This has led to the myth that the rates of women breastfeeding are dropping due to mothers having to go back to work. This is not true.

If we look back to when women first started really joining the workforce in the 1970’s we will see that it was at that point that the breastfeeding rates began to rise.

The whole woman’s movement of the '70s not only allowed women to go to work, but it also encouraged them to embrace what their bodies were capable of which played a large part in more women choosing to breastfeed. Workplaces are also expanding, making it a woman’s right to have a time and place while at work to pump milk for her baby.

11 Size Matters

It is unclear if this is a myth due to millennials or if it has always been a myth, but there is speculation out there that if you have a smaller breast size you may have difficulty breastfeeding. It seemed obvious that the bigger breasts you had, the easier time you would have supplying and feeing your baby.

This is one of the biggest myths when it comes to breastfeeding and it is time that it ends here and now. Breast size has absolutely nothing to do with a woman’s ability to nurse her children.

Judith Lauwers is a spokeswoman for the International Lactation Consultant Association has she has a lot to say about this myth. She states that the breast tissue you need to be able to breastfeed your child grows because a woman is pregnant, and not because of the size of her breasts. The growth is triggered by the hormones that are running through your body due to your pregnancy. Milk is not developed by the fatty tissue in the breasts, more a functional tissue that develops when you see those two pink lines. No matter the size of a woman’s chest, there are mild ducts there and that alone with the tissue is enough to make sure that your body will produce the milk that your baby needs.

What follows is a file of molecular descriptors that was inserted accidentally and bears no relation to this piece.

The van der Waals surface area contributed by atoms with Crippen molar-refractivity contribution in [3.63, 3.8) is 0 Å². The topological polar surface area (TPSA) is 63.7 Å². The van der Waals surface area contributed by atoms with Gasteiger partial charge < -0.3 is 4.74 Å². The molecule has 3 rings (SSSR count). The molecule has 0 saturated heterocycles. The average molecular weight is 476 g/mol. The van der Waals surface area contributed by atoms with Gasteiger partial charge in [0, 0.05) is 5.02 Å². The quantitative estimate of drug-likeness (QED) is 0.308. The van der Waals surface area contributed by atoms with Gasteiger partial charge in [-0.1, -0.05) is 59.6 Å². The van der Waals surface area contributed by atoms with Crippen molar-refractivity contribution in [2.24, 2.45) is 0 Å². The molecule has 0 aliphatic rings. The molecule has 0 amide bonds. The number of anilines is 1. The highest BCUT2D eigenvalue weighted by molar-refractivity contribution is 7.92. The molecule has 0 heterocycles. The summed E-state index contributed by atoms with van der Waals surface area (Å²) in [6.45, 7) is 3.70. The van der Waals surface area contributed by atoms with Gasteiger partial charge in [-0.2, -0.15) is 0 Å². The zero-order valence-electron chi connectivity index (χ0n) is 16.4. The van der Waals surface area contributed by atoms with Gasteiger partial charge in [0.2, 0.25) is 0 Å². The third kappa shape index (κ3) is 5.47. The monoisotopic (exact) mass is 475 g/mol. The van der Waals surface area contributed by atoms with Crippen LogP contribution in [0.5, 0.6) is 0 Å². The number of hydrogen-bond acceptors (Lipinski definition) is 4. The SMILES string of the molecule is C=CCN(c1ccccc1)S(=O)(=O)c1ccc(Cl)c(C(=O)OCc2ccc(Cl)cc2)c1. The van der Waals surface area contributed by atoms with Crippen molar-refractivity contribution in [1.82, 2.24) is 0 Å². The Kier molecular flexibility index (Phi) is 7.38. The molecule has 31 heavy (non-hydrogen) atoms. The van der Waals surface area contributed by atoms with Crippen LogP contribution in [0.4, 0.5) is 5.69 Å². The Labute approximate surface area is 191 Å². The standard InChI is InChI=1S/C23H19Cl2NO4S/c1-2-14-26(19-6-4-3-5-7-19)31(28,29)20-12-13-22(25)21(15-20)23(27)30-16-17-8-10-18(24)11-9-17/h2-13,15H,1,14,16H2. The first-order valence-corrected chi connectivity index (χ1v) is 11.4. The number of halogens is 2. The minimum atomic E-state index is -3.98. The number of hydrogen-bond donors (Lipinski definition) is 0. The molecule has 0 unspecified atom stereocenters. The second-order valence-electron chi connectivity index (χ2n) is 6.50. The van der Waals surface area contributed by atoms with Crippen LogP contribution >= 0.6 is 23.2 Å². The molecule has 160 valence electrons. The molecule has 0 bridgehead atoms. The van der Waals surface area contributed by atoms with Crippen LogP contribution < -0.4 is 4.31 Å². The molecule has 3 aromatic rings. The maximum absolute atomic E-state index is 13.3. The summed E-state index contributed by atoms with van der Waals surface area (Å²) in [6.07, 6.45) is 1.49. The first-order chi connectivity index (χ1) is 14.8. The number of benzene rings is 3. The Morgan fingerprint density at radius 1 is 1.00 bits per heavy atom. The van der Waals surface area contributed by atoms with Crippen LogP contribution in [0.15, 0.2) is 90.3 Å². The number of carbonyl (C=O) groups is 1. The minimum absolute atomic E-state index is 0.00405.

10 Don’t Get Plastic Surgery

When we look back a few years, plastic surgery was much more taboo that it is now. It was seen as something only celebrities did, and it usually ended with them looking worse then before. It has come a long way and it is not completely uncommon for women (and men) to go under the knife for some reason. Women are warned not to get any type of work done on their breasts before they have children because it could hinder their ability to breastfeed. If they do choose to go under the knife, than they will be forced to formula feed their baby.

Here we have another myth. Carol Huotari is the manager of the Center for Breastfeeding Information at La Leche League International. She states that changes have been made to how doctors perform these operations that have little to no effect on a woman’s ability to nurse her child.

She states that implants are usually placed near the armpit or under the breast tissue or chest muscle, which shouldn’t interfere with breastfeeding.